The hidden secret of outstanding performance: Learn how to think













What separates the Albert Einsteins of this world from the rest of us? Are they simply born great or does something else explain their exceptional performance?

Read on to discover the art of thinking and how you can learn this essential life-skill.

Great coaches know the importance of thinking

In the summer and autumn of 2012 I travelled around Europe to meet great sports and executive leadership coaches to try to understand what drives performance.

One of the components of performance they all mentioned was thinking. The way most of the coaches defined thinking was related to having strong positive beliefs about yourself and about what you can achieve in the world.

One sports coach, a gentleman from Birmingham in England, put it slightly differently however.

“Remember Bjarte…your habitual thoughts define who you become” (paraphrasing).

Let me say that again.

“Your habitual thoughts define who you become”.

Unfortunately, I didn’t appreciate the deeper meaning of what this coach of UK 400m Olympic runners was telling me until months later.

There are four components to thinking

Right around Christmas last year I was reading a few books about the misconception of talent (a topic for another post). One of the books was explaining how talent is overrated and that one of the key skills to performance is how you think.

This made me remember what Keith had told me: “your habitual thoughts define who you become”.

This time I got my ass in gear and started studying the fascinating topic of thinking.

Let’s pause here for one moment to hear what you think about how you think. Spend 2 minutes thinking about the following three questions:

  • How do you think?
  • What are the different forms of thinking that you do?
  • Are you thinking your way straight into the grave or to the haven of outstanding performance?

I believe thinking is made up of four components:


But what does this mean and how do these four components of thinking relate to performance?

Asking questions:

We all know that Einstein achieved incredible things. But did you know that he was excellent at asking questions?

You can be excellent at asking questions too.

Isn’t it true that nearly everything we do when we think is asking questions? Aren’t you asking yourself a question right now? You certainly are.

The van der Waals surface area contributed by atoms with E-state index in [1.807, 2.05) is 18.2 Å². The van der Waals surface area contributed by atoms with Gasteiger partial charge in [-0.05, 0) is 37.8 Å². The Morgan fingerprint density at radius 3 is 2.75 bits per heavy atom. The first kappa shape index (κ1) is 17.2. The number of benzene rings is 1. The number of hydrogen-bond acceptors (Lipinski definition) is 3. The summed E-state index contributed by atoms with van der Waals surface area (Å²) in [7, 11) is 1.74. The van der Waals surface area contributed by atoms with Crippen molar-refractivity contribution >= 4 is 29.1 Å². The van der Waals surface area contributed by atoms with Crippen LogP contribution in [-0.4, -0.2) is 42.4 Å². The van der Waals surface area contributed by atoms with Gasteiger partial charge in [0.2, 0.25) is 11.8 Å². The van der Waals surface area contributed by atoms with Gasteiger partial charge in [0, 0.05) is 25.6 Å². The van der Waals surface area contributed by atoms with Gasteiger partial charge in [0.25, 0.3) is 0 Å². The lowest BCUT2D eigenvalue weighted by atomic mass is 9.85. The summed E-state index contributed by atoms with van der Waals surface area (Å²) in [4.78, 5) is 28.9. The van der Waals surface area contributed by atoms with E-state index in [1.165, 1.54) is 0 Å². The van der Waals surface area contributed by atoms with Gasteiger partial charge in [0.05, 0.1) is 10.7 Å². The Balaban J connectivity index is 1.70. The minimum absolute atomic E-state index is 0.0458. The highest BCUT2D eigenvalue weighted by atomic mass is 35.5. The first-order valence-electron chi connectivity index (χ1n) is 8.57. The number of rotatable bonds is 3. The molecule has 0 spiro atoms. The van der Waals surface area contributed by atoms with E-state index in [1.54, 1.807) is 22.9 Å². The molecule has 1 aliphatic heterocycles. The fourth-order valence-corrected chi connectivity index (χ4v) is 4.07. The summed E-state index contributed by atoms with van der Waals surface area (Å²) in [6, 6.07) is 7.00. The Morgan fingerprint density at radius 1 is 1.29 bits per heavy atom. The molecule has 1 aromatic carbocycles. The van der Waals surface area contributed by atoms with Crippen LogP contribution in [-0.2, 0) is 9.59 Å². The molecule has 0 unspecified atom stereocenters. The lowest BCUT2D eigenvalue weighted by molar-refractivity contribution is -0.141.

The most important aspect of thinking is what questions we decide to ask ourselves. Why you ask?

Because whenever you ask a questions your brain will work to give you answers. Try for yourself:

  • What’s not right in your life right now?
  • What’s great about being you?
  • What’s the colour of the socks you’re wearing?


If you ask bad questions you will get bad answers. If you ask great questions you’ll get great answers. The massive importance of this cannot be overstated.

Let me provide you with a brief example to demonstrate.

Let’s say you have two friends, Johnny and Bob, who’re both currently having some challenges in their lives.

Bob, who haven’t learnt about the power of thinking, habitually asks questions like “Why do I always have problems”? “Why do bad things always happen to me?”. As we’ve learnt, Bob’s brain will provide answers.

“Because I’m too weak”

“Because nobody likes me”

“Because I didn’t go to university and I’m a failure”

“Because I like to smell giraffe poo”

Johnny on the other hand knows the importance of questions. He understands that when you ask your brain will work to find answers. Therefore, Johnny habitually asks himself:

“What’s good about the situation I’m in now and how can I make things better?” Johnny’s brain goes into answering mode:

“Well, I still have great friends”

“I have a loving family”

“I like to smile at sheep”

“Maybe I could share some of my challenges with my friends & family and then we could address them together?”

Imagine how great the life performance difference of Bob and Johnny will be if they continue to ask the same types of questions habitually.

What future do you see for sorry Bob?

The take home message is this:

Outstanding performance demand outstanding questions. Outstanding, repeatedly asked questions will provide outstanding answers.

Answering questions

The differences between Bob and Johnny will over a few years be enormous. The reason for this is that your brain will provide you with answers to the questions you ask it.

These answers will influence what you believe to be true about yourself and the world.

These answers will influence how you feel and how you think.